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Prevalence and causes of vision loss in Central and South Asia: 1990–2010
  1. Jost B Jonas1,
  2. Ronnie George2,
  3. Rashima Asokan3,
  4. Seth R Flaxman4,
  5. Jill Keeffe5,
  6. Janet Leasher6,
  7. Kovin Naidoo7,
  8. Konrad Pesudovs8,
  9. Holly Price9,
  10. Lingam Vijaya2,
  11. Richard A White10,
  12. Tien Y Wong11,
  13. Serge Resnikoff12,
  14. Hugh R Taylor13,
  15. Rupert R A Bourne9,
  16. on behalf of the Vision Loss Expert Group of the Global Burden of Disease Study
  1. 1Department of Ophthalmology, Medical Faculty Mannheim, Heidelberg University, Mannheim, Germany
  2. 2Sri Jadhavbai Nathmal Singhvee Glaucoma Services, Medical Research Foundation, Sankara Nethralaya, Chennai, Tamil Nadu, India
  3. 3Elite School of Optometry, Medical Research Foundation, Sankara Nethralaya, Chennai, Tamil Nadu, India
  4. 4School of Computer Science & Heinz College, Carnegie Mellon University, Pittsburgh, USA
  5. 5LV Prasad Eye Institute, Hyderabad, India
  6. 6Nova Southeastern University, Fort Lauderdale, USA
  7. 7African Vision Research Institute, University of Kwazulu-Natal, South Africa & Brien Holden Vision Institute, Sydney, Australia
  8. 8NHMRC Centre for Clinical Eye Research, Flinders University, Adelaide, Australia
  9. 9Vision and Eye Research Unit, Postgraduate Medical Institute, Anglia Ruskin University, Cambridge, UK
  10. 10Department of Genes and Environment, Division of Epidemiology, Norwegian Institute of Public Health, Oslo, Norway
  11. 11Singapore Eye Research Institute, Singapore, Singapore
  12. 12Brien Holden Vision Institute, Sydney, Australia
  13. 13Melbourne School of Population & Global Health, University of Melbourne, Melbourne, Australia
  1. Correspondence to Professor Rupert R A Bourne, Vision and Eye Research Unit, Postgraduate Medical Institute, Anglia Ruskin University, East Road, Cambridge CB1 1PT, UK; rb{at}rupertbourne.co.uk

Abstract

Background To examine the prevalence, patterns and trends of vision impairment and its causes from 1990 to 2010 in Central and South Asia.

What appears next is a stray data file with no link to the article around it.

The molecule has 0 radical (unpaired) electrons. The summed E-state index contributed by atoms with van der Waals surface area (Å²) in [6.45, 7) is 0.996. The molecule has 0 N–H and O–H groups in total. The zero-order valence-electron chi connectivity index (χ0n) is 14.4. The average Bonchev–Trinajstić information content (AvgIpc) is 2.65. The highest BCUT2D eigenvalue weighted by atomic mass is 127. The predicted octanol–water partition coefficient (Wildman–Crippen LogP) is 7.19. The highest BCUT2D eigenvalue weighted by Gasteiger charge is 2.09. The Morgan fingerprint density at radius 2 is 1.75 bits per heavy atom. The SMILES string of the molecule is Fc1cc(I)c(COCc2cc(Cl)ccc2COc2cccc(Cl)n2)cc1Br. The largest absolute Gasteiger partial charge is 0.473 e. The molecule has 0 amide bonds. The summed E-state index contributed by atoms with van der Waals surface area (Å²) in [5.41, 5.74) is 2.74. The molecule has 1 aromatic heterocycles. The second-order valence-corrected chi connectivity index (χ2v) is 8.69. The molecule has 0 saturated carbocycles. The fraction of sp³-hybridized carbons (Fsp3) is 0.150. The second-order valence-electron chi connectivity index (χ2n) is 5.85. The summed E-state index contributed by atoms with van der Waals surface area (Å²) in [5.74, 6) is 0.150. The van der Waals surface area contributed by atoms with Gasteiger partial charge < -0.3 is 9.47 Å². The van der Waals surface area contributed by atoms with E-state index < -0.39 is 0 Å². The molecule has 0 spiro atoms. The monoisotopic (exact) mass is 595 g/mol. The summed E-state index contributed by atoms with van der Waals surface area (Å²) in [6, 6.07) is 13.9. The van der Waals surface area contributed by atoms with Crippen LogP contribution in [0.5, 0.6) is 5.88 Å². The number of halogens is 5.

Methods Based on the Global Burden of Diseases Study 2010 and ongoing literature searches, we examined prevalence and causes of moderate and severe vision impairment (MSVI; presenting visual acuity <6/18, ≥3/60) and blindness (presenting visual acuity <3/60).

Results In Central Asia, the estimated age-standardised prevalence of blindness decreased from 0.4% (95% CI 0.3% to 0.6%) to 0.2% (95% CI 0.2% to 0.3%) and of MSVI from 3.0% (95% CI 1.9% to 4.7%) to 1.9% (95% CI 1.2% to 3.2%), and in South Asia blindness decreased from 1.7% (95% CI 1.4% to 2.1%) to 1.1% (95% CI 0.9% to 1.3%) and MSVI from 8.9% (95% CI 6.9% to 10.9%) to 6.4% (95% CI 5.2% to 8.2%). In 2010, 135 000 (95% CI 99 000 to 194 000) people were blind in Central Asia and 10 600 000 (95% CI 8 397 000 to 12 500 000) people in South Asia. MSVI was present in 1 178 000 (95% CI 772 000 to 2 243 000) people in the Central Asia, and in 71 600 000 (95% CI 57 600 000 to 92 600 000) people in South Asia. Women were generally more often affected than men. The leading causes of blindness (cataract) and MSVI (undercorrected refractive error) did not change from 1990 to 2010.

Conclusions The prevalence of blindness and MSVI in South Asia is still three times higher than in Central Asia and globally, with women generally more often affected than women. In both regions, cataract and undercorrected refractive error were major causes of blindness and MSVI.

  • Epidemiology
  • Macula
  • Glaucoma

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